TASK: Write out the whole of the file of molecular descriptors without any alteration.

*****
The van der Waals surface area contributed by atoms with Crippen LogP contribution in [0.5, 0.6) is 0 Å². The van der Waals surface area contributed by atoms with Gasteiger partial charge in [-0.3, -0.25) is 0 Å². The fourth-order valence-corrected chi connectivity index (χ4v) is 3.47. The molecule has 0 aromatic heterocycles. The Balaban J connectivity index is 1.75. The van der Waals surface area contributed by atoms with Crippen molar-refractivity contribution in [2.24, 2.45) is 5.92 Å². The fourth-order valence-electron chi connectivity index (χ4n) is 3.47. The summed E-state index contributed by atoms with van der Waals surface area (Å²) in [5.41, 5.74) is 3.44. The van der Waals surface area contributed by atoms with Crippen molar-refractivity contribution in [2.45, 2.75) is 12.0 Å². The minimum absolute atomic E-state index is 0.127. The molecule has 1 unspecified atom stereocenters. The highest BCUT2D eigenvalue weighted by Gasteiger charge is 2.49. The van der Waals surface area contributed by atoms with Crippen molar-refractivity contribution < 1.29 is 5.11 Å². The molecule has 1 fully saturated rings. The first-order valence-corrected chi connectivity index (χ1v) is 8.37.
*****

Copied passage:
The van der Waals surface area contributed by atoms with Crippen LogP contribution in [0.5, 0.6) is 0 Å². The van der Waals surface area contributed by atoms with Gasteiger partial charge in [-0.3, -0.25) is 0 Å². The fourth-order valence-corrected chi connectivity index (χ4v) is 3.47. The molecule has 0 aromatic heterocycles. The Balaban J connectivity index is 1.75. The van der Waals surface area contributed by atoms with Crippen molar-refractivity contribution in [2.24, 2.45) is 5.92 Å². The fourth-order valence-electron chi connectivity index (χ4n) is 3.47. The summed E-state index contributed by atoms with van der Waals surface area (Å²) in [5.41, 5.74) is 3.44. The van der Waals surface area contributed by atoms with Crippen molar-refractivity contribution in [2.45, 2.75) is 12.0 Å². The minimum absolute atomic E-state index is 0.127. The molecule has 1 unspecified atom stereocenters. The highest BCUT2D eigenvalue weighted by Gasteiger charge is 2.49. The van der Waals surface area contributed by atoms with Crippen molar-refractivity contribution < 1.29 is 5.11 Å². The molecule has 1 fully saturated rings. The first-order valence-corrected chi connectivity index (χ1v) is 8.37.